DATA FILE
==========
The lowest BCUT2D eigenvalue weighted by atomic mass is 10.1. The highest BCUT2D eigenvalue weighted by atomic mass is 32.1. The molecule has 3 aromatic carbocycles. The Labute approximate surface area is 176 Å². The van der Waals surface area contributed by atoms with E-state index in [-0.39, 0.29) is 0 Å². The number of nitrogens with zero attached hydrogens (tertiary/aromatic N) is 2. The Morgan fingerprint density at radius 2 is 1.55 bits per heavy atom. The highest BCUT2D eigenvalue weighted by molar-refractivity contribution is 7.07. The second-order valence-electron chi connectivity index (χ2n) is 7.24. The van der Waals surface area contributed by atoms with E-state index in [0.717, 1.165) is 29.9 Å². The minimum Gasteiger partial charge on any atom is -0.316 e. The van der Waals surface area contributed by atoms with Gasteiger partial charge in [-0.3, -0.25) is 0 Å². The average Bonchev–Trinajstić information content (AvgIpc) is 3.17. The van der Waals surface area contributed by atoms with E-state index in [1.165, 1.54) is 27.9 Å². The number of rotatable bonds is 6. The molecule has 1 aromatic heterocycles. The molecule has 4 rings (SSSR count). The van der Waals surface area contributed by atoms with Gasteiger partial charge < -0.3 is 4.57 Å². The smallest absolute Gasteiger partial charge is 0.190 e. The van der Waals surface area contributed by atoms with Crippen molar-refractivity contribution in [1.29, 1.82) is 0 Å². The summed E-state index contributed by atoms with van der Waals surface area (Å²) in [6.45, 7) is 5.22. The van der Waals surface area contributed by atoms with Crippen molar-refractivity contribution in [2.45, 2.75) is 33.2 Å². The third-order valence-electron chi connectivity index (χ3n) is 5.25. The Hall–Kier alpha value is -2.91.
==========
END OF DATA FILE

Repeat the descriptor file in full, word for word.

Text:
The lowest BCUT2D eigenvalue weighted by atomic mass is 10.1. The highest BCUT2D eigenvalue weighted by atomic mass is 32.1. The molecule has 3 aromatic carbocycles. The Labute approximate surface area is 176 Å². The van der Waals surface area contributed by atoms with E-state index in [-0.39, 0.29) is 0 Å². The number of nitrogens with zero attached hydrogens (tertiary/aromatic N) is 2. The Morgan fingerprint density at radius 2 is 1.55 bits per heavy atom. The highest BCUT2D eigenvalue weighted by molar-refractivity contribution is 7.07. The second-order valence-electron chi connectivity index (χ2n) is 7.24. The van der Waals surface area contributed by atoms with E-state index in [0.717, 1.165) is 29.9 Å². The minimum Gasteiger partial charge on any atom is -0.316 e. The van der Waals surface area contributed by atoms with Gasteiger partial charge in [-0.3, -0.25) is 0 Å². The average Bonchev–Trinajstić information content (AvgIpc) is 3.17. The van der Waals surface area contributed by atoms with E-state index in [1.165, 1.54) is 27.9 Å². The number of rotatable bonds is 6. The molecule has 1 aromatic heterocycles. The molecule has 4 rings (SSSR count). The van der Waals surface area contributed by atoms with Gasteiger partial charge < -0.3 is 4.57 Å². The smallest absolute Gasteiger partial charge is 0.190 e. The van der Waals surface area contributed by atoms with Crippen molar-refractivity contribution in [1.29, 1.82) is 0 Å². The summed E-state index contributed by atoms with van der Waals surface area (Å²) in [6.45, 7) is 5.22. The van der Waals surface area contributed by atoms with Crippen molar-refractivity contribution in [2.45, 2.75) is 33.2 Å². The third-order valence-electron chi connectivity index (χ3n) is 5.25. The Hall–Kier alpha value is -2.91.